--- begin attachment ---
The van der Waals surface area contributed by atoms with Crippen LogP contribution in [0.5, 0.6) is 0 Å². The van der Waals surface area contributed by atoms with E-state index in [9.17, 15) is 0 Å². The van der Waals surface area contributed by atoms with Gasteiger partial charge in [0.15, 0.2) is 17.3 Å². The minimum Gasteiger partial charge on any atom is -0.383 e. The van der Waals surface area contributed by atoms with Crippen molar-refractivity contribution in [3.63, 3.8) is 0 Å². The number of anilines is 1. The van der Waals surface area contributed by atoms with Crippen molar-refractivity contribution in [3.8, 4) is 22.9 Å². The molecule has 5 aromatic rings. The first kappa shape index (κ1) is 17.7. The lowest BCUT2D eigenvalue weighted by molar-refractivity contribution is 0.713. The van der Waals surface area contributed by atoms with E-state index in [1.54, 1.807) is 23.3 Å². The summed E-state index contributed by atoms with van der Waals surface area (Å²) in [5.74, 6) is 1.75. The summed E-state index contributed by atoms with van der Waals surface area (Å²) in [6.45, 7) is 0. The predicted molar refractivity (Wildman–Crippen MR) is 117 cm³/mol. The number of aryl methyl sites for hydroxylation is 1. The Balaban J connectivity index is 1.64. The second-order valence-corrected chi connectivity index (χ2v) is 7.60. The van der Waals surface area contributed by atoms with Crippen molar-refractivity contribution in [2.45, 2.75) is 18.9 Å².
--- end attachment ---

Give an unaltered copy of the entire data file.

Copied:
The van der Waals surface area contributed by atoms with Crippen LogP contribution in [0.5, 0.6) is 0 Å². The van der Waals surface area contributed by atoms with E-state index in [9.17, 15) is 0 Å². The van der Waals surface area contributed by atoms with Gasteiger partial charge in [0.15, 0.2) is 17.3 Å². The minimum Gasteiger partial charge on any atom is -0.383 e. The van der Waals surface area contributed by atoms with Crippen molar-refractivity contribution in [3.63, 3.8) is 0 Å². The number of anilines is 1. The van der Waals surface area contributed by atoms with Crippen molar-refractivity contribution in [3.8, 4) is 22.9 Å². The molecule has 5 aromatic rings. The first kappa shape index (κ1) is 17.7. The lowest BCUT2D eigenvalue weighted by molar-refractivity contribution is 0.713. The van der Waals surface area contributed by atoms with E-state index in [1.54, 1.807) is 23.3 Å². The summed E-state index contributed by atoms with van der Waals surface area (Å²) in [5.74, 6) is 1.75. The summed E-state index contributed by atoms with van der Waals surface area (Å²) in [6.45, 7) is 0. The predicted molar refractivity (Wildman–Crippen MR) is 117 cm³/mol. The number of aryl methyl sites for hydroxylation is 1. The Balaban J connectivity index is 1.64. The second-order valence-corrected chi connectivity index (χ2v) is 7.60. The van der Waals surface area contributed by atoms with Crippen molar-refractivity contribution in [2.45, 2.75) is 18.9 Å².